A little early for editorials on the Plant Vogtle loan guarantees. We took a look at Plant Vogtle’s local newspaper, The Waynesboro True Citizen, to see if it had weighed in and found this story:Burke County residents celebrated the legacy of Martin Luther King Jr. by giving back to the community. … Rather than taking the day [MLK Day] off, members of Citizens of Georgia Power – Plant Vogtle Chapter, along with their spouses and children, participated in “A Day of Service” by teaming up with the Magnolia Acres Community Empowerment Committee to beautify the grounds in the neighborhood. … “This project wasn’t just about us coming out to do landscaping,” Citizens of Georgia Power member Katrina Bivins said. “We chose this because it gives us an opportunity to mentor these kids while doing the work.” This is very typical small town newspaper stuff – I wrote a fair amount of it for a different Georgia paper years ago - still, it’s a reminder that Vogtle is a major employer in the area. Bu…

NEI Launches "Future of Energy" Campaign

The following is a guest post from NEI’s President and CEO, Marv Fertel.

By its very nature, diversity is an attribute that we desire.  Regardless of whether it’s the diversity of ideas, the colleagues with whom we work, or the options in any given strategy, diversity should be championed. On the concept of diversity, most people ”get it,” but few recognize when we are on a path to lose it.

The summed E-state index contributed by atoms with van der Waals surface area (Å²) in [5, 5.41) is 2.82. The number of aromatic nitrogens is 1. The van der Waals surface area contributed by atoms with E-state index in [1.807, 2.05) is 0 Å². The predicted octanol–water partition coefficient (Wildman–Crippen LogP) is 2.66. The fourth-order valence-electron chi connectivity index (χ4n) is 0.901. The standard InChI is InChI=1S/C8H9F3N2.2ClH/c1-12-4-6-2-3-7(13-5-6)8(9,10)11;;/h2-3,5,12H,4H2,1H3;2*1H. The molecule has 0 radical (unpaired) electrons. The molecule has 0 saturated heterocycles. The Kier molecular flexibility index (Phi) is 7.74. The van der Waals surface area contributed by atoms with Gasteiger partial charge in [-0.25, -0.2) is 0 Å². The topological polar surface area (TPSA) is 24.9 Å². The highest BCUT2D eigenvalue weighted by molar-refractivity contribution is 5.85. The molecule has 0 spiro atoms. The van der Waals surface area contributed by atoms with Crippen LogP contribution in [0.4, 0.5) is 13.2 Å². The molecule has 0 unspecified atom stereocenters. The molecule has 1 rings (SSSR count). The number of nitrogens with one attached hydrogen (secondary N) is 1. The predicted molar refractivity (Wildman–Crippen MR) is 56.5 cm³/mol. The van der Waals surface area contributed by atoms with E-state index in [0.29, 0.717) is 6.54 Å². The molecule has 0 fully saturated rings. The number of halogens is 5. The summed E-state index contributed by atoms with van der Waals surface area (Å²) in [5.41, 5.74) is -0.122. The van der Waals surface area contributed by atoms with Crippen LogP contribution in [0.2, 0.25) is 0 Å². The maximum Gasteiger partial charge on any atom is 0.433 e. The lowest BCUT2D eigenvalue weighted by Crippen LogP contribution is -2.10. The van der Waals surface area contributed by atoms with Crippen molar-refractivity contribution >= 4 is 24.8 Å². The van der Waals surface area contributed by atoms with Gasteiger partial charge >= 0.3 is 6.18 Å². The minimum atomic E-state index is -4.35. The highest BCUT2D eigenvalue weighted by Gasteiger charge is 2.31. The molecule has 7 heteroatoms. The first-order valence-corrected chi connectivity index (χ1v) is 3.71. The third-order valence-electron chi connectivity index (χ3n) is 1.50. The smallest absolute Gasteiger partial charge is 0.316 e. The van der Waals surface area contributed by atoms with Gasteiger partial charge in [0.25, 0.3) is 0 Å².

Such is the case in the electric sector. Many energy leaders from the Department of Energy, state public utility commissioners and other regulators only recently have begun to recognize the potential erosion of diversity in our electric supply system. This is due to the closure of base load power plants, including significant coal-fired production. Four nuclear reactors have shut down in the past year and others are at risk in competitive markets that have become skewed by layers of policy decisions. 
Maintaining diversity of supply is a theme of a new NEI campaign, aimed on communicating the ne…

DOE Finalizes Plant Vogtle Loan Guarantee